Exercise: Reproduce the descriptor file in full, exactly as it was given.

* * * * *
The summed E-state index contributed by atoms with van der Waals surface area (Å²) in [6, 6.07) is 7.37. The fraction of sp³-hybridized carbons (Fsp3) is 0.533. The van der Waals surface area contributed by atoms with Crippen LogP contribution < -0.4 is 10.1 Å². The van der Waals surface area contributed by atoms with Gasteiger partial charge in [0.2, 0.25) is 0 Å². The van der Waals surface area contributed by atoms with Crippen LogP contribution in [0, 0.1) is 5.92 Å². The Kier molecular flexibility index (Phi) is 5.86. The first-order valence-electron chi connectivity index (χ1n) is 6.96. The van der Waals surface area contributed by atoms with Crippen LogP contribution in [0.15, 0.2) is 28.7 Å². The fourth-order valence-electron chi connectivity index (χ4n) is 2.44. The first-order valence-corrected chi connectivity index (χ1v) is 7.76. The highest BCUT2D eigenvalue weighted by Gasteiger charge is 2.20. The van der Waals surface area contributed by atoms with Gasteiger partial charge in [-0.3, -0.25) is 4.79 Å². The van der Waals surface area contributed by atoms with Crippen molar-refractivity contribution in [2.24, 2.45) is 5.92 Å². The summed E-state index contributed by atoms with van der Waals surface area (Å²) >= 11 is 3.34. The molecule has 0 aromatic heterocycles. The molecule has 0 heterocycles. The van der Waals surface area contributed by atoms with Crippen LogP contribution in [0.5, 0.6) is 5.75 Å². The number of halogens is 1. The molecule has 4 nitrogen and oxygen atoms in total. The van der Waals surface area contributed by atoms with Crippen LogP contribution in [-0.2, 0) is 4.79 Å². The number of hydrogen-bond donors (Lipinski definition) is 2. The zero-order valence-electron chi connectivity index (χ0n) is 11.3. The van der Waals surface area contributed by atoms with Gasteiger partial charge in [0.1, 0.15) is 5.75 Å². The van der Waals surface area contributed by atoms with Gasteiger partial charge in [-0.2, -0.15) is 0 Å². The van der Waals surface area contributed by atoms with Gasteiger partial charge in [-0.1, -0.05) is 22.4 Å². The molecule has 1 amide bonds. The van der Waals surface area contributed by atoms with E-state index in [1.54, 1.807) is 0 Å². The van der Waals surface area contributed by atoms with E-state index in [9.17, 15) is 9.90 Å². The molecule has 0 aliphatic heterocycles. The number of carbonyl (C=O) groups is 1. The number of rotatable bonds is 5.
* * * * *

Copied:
The summed E-state index contributed by atoms with van der Waals surface area (Å²) in [6, 6.07) is 7.37. The fraction of sp³-hybridized carbons (Fsp3) is 0.533. The van der Waals surface area contributed by atoms with Crippen LogP contribution < -0.4 is 10.1 Å². The van der Waals surface area contributed by atoms with Gasteiger partial charge in [0.2, 0.25) is 0 Å². The van der Waals surface area contributed by atoms with Crippen LogP contribution in [0, 0.1) is 5.92 Å². The Kier molecular flexibility index (Phi) is 5.86. The first-order valence-electron chi connectivity index (χ1n) is 6.96. The van der Waals surface area contributed by atoms with Crippen LogP contribution in [0.15, 0.2) is 28.7 Å². The fourth-order valence-electron chi connectivity index (χ4n) is 2.44. The first-order valence-corrected chi connectivity index (χ1v) is 7.76. The highest BCUT2D eigenvalue weighted by Gasteiger charge is 2.20. The van der Waals surface area contributed by atoms with Gasteiger partial charge in [-0.3, -0.25) is 4.79 Å². The van der Waals surface area contributed by atoms with Crippen molar-refractivity contribution in [2.24, 2.45) is 5.92 Å². The summed E-state index contributed by atoms with van der Waals surface area (Å²) >= 11 is 3.34. The molecule has 0 aromatic heterocycles. The molecule has 0 heterocycles. The van der Waals surface area contributed by atoms with Crippen LogP contribution in [0.5, 0.6) is 5.75 Å². The number of halogens is 1. The molecule has 4 nitrogen and oxygen atoms in total. The van der Waals surface area contributed by atoms with Crippen LogP contribution in [-0.2, 0) is 4.79 Å². The number of hydrogen-bond donors (Lipinski definition) is 2. The zero-order valence-electron chi connectivity index (χ0n) is 11.3. The van der Waals surface area contributed by atoms with Gasteiger partial charge in [0.1, 0.15) is 5.75 Å². The van der Waals surface area contributed by atoms with Gasteiger partial charge in [-0.2, -0.15) is 0 Å². The van der Waals surface area contributed by atoms with Gasteiger partial charge in [-0.1, -0.05) is 22.4 Å². The molecule has 1 amide bonds. The van der Waals surface area contributed by atoms with E-state index in [1.54, 1.807) is 0 Å². The van der Waals surface area contributed by atoms with E-state index in [9.17, 15) is 9.90 Å². The molecule has 0 aliphatic heterocycles. The number of carbonyl (C=O) groups is 1. The number of rotatable bonds is 5.